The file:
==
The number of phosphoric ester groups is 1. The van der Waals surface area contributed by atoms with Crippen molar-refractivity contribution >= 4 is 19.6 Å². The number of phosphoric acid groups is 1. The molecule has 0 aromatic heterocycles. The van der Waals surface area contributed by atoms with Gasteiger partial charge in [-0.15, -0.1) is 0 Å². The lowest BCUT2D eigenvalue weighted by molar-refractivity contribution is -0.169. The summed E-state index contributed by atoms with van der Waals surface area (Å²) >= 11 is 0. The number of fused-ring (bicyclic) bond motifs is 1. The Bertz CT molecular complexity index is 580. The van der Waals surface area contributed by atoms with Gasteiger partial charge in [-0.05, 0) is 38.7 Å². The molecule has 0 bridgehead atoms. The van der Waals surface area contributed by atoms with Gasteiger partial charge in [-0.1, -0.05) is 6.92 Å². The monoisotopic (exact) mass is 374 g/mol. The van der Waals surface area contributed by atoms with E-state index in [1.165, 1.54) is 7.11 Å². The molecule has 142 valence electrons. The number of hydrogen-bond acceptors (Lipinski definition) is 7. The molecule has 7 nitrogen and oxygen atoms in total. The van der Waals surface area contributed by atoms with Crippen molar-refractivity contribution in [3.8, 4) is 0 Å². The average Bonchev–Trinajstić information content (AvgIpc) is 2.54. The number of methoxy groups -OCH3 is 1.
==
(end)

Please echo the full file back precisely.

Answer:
The number of phosphoric ester groups is 1. The van der Waals surface area contributed by atoms with Crippen molar-refractivity contribution >= 4 is 19.6 Å². The number of phosphoric acid groups is 1. The molecule has 0 aromatic heterocycles. The van der Waals surface area contributed by atoms with Gasteiger partial charge in [-0.15, -0.1) is 0 Å². The lowest BCUT2D eigenvalue weighted by molar-refractivity contribution is -0.169. The summed E-state index contributed by atoms with van der Waals surface area (Å²) >= 11 is 0. The number of fused-ring (bicyclic) bond motifs is 1. The Bertz CT molecular complexity index is 580. The van der Waals surface area contributed by atoms with Gasteiger partial charge in [-0.05, 0) is 38.7 Å². The molecule has 0 bridgehead atoms. The van der Waals surface area contributed by atoms with Gasteiger partial charge in [-0.1, -0.05) is 6.92 Å². The monoisotopic (exact) mass is 374 g/mol. The van der Waals surface area contributed by atoms with E-state index in [1.165, 1.54) is 7.11 Å². The molecule has 142 valence electrons. The number of hydrogen-bond acceptors (Lipinski definition) is 7. The molecule has 7 nitrogen and oxygen atoms in total. The van der Waals surface area contributed by atoms with Crippen molar-refractivity contribution in [3.8, 4) is 0 Å². The average Bonchev–Trinajstić information content (AvgIpc) is 2.54. The number of methoxy groups -OCH3 is 1.